CWRU law students file suit on behalf of Akron’s homeless

Alexander Wheaton, Staff Reporter

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Three students and one graduate recently filed a lawsuit against the city of Akron on behalf of eleven homeless individuals who had their belongings seized and destroyed by the Akron Police Department.

Assistant Professor Avidan Cover is leading students Nathaniel Ehrman, Donielle Robinson, Emma Victorelli and graduate Rebecca Sremack. Cover is representing the eleven homeless individuals on an interim basis, while a petition to allow the students to participate is approved.

The eleven plaintiffs, who range from age 22 to 64, are suing for material and personal losses, mostly suffered during an Akron police raid on Nov. 6, 2013. Among the lawsuit’s six defendants are Akron Mayor Donald Plusquellic, police chief James Nice and Akron Director of Public Service John Moore.

The CWRU law team is operating out of the Milton A. Kramer Law Clinic, which allows law students to gain hands-on experience working on real cases giving free representation to people who would not be able to afford it otherwise.

The students argue that in raids dating back to 2010, the Akron Police Department has wrongfully seized and destroyed items essential to their plaintiffs’ survival and other personal affects, including tents, blankets, legal documents, military papers and mementos.

The Nov. 6 raid was conducted in downtown Akron. In response to complaints from nearby businesses, the Akron Police Department cleared the area where almost twenty homeless people were camping. They seized the individuals’ property and threw away any items left behind.

The suit alleges that the raid deprived one plaintiff, George Suppan, of a pair of warm boots at the onset of one of Northeast Ohio’s worst winters. Without them, Suppan suffered frostbite and was hospitalized. Doctors later amputated two of his affected toes. He continues to suffer foot pain, has trouble keeping his balance and can no longer work.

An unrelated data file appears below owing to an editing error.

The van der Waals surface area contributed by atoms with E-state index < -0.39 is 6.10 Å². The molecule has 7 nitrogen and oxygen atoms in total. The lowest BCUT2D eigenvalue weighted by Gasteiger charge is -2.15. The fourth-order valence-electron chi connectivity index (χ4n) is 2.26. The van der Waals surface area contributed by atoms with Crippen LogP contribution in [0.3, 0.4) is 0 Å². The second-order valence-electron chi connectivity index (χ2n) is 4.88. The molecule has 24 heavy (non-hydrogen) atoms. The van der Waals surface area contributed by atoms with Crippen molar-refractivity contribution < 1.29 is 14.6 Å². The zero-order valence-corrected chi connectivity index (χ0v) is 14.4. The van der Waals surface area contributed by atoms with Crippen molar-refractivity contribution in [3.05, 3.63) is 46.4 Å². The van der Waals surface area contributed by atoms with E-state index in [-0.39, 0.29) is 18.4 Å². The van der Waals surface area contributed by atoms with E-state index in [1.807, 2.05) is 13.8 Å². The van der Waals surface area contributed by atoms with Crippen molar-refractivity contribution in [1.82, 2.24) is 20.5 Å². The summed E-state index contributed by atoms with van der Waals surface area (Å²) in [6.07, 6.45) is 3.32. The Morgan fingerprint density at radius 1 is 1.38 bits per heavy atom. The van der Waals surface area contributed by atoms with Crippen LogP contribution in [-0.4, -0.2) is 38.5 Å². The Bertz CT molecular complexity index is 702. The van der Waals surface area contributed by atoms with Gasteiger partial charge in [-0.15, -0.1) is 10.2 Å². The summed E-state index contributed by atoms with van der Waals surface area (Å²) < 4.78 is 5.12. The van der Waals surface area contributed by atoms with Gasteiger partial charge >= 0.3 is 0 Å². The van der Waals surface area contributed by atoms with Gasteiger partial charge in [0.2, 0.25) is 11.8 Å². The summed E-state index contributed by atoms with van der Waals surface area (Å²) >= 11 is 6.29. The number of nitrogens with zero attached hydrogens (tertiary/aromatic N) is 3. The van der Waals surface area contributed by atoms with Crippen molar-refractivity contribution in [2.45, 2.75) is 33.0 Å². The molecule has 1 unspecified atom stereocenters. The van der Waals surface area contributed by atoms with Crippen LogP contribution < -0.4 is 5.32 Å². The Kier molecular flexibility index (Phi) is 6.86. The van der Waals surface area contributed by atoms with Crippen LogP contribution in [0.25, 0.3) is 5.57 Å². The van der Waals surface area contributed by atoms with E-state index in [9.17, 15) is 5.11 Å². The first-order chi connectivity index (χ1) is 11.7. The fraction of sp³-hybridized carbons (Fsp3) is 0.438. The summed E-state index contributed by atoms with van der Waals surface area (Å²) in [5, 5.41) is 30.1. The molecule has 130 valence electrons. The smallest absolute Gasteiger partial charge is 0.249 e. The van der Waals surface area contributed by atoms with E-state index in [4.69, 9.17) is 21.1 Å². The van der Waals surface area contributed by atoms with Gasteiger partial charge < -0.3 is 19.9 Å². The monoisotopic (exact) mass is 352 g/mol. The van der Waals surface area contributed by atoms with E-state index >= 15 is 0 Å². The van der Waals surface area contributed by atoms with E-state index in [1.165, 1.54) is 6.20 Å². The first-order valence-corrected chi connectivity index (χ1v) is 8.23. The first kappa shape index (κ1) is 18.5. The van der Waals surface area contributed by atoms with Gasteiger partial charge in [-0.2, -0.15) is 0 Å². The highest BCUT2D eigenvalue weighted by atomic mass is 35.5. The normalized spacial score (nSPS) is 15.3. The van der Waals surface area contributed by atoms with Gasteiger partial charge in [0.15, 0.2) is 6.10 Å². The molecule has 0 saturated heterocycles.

The law students argue that the city told the individuals they could camp there.

“The property by and large wasn’t used for anything,” said Cover. “It’s our understanding that they were told they could be there even if they were on private property.”

According to a statement from the Akron Police Department, the individuals were on public property and the city acted properly. Upon observation, the property appeared to be secluded and unused.

Unlike Cleveland, Akron requires homeless individuals to have a panhandler’s license in order to beg for money on the street. This law is part of recent attempts to crack down on homelessness in the city.

“There’s been an effort to gentrify in Akron,” said Cover. “It suggests a level of animosity for the homeless.”

This, along with stronger enforcement of loitering and trespassing laws, makes it difficult for homeless people to buy food, clothing and other essential items.

“Cleveland fought most of these cases back in the ’90s, but Akron has one of the most draconian policies regarding the homeless,” said Bryan Davis, Executive Director of the Northeastern Ohio Coalition for the Homeless.

The law team plans on arguing that the Akron Police did not give the plaintiffs sufficient notice to remove their belongings from the area.

“Regardless of the fact that they’re homeless, they still have constitutional rights,” said Ehrman.

The students are arguing that the government violated the individuals’ rights against unreasonable search and seizure. They also say that the destruction of their property and the tents that were their homes was a violation of their fundamental rights to physical and emotional well being.

“It’s not normal procedure to destroy property,” said Robinson. “Even if you’re arrested, your possession are saved.”

In their suit, the students have asked the U.S. District Court to recognize the unconstitutionality of the city’s practices. The suit also requests a permanent injunction against the Akron Police Department’s continuation of such practices, and compensation for the eleven plaintiff’s damages.

Neither the Akron Police Department nor the mayor’s office responded to requests for comment.

“What we’re asking for is quite modest,” said Ehrman. “We’re seeking a change in policy so that the homeless don’t have property seized and so that, if they do, they have an opportunity to get it back.”

The complaint will go before the U.S. District Court of the Northern District of Ohio, Eastern Divison, once the students’ petition to represent the plaintiffs is approved.